UBC Theses and Dissertations
The three-systems model and self efficacy theory : piano performance anxiety Craske, Michelle Genevieve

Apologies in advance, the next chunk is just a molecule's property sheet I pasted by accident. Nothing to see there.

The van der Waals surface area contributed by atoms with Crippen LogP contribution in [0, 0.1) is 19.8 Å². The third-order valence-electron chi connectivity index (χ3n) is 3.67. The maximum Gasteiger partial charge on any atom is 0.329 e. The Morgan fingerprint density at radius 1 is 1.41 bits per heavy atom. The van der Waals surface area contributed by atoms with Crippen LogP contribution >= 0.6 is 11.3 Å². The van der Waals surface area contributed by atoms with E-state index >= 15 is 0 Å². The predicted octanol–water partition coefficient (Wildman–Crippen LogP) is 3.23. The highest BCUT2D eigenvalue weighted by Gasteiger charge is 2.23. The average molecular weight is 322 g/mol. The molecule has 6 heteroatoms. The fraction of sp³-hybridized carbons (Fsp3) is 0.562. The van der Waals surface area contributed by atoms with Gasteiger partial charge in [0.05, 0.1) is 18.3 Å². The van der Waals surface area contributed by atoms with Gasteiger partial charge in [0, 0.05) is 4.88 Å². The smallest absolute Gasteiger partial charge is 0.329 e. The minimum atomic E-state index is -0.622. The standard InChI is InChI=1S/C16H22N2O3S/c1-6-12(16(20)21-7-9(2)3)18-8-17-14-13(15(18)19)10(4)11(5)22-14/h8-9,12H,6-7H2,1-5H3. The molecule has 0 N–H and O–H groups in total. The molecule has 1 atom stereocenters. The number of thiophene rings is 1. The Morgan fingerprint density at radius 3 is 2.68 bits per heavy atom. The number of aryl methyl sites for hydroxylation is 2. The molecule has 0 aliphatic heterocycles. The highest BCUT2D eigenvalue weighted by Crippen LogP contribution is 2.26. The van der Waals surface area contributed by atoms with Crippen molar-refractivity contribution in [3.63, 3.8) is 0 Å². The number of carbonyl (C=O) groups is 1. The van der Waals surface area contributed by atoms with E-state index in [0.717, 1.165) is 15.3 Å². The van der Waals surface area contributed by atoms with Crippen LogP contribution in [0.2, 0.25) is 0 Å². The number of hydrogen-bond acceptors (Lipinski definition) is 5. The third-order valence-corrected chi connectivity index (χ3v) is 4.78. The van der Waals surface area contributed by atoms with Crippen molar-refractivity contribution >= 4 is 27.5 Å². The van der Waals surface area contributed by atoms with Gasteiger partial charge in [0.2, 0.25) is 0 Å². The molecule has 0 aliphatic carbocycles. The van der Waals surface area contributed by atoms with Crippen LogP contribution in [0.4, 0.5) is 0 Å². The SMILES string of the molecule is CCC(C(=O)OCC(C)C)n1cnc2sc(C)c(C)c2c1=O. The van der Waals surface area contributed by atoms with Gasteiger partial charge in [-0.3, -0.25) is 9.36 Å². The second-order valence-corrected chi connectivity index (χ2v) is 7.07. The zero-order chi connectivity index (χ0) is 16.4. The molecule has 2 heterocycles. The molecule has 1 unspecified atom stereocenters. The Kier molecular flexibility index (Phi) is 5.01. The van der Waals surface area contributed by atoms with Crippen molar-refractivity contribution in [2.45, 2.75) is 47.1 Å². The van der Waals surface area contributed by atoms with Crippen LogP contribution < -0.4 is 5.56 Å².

This study examined contrasting predicitions from Self Efficacy theory and the Three-Systems model of fear and anxiety, in the context of musical performance anxiety. Further experimental evidence was sought for Hodgson and Rachmans' (1974) hypotheses derived from the three-systems model, and for Bandura's predicted relationships between the construct of self efficacy and behavioural, physiological and verbal response systems. Pianists, who rated themselves as either 'relatively anxious' or 'relatively nonanxious' solo performers, were asked to play a musical piece under two conditions. First, the pianists played alone under non-evaluative conditions. Second, they played before an audience and videocamera under evaluative conditions. Measures were taken of each response system during both performance conditions; behavioural measures included performance quality and a timed checklist of observable signs of anxiety; self report measures included the State Anxiety scale, SUD scales, Self Statement scales and several self efficacy scales; and autonomic measures, recorded continuously via telemtry, included heart rate, respiration and skin conductance. The audience condition was found to elicit more intense emotional responses in relatively anxious pianists; this condition elicited less intense emotional responses in relatively nonanxious pianists. These group effects were enhanced when extreme scorers were analysed. In the audience condition, the relatively anxious group exhibited increased levels of anxiety in each of the response systems (i.e. synchrony), while desynchrony was observed in the relatively nonanxious group. Correlations among the dependent measures were generally weak, but concordance was most often observed when intense emotional responses were elicited. The results obtained lent support to the three-systems model. In contrast to Bandura's predictions, self efficacy did not correlate with levels of anxiety in each response system. Issues raised by the study included the importance of multiple-system measurement, treatment implications, contrasts between 'analogue' and 'clinical' populations, and the complexity of the phenomenon of anxiety.
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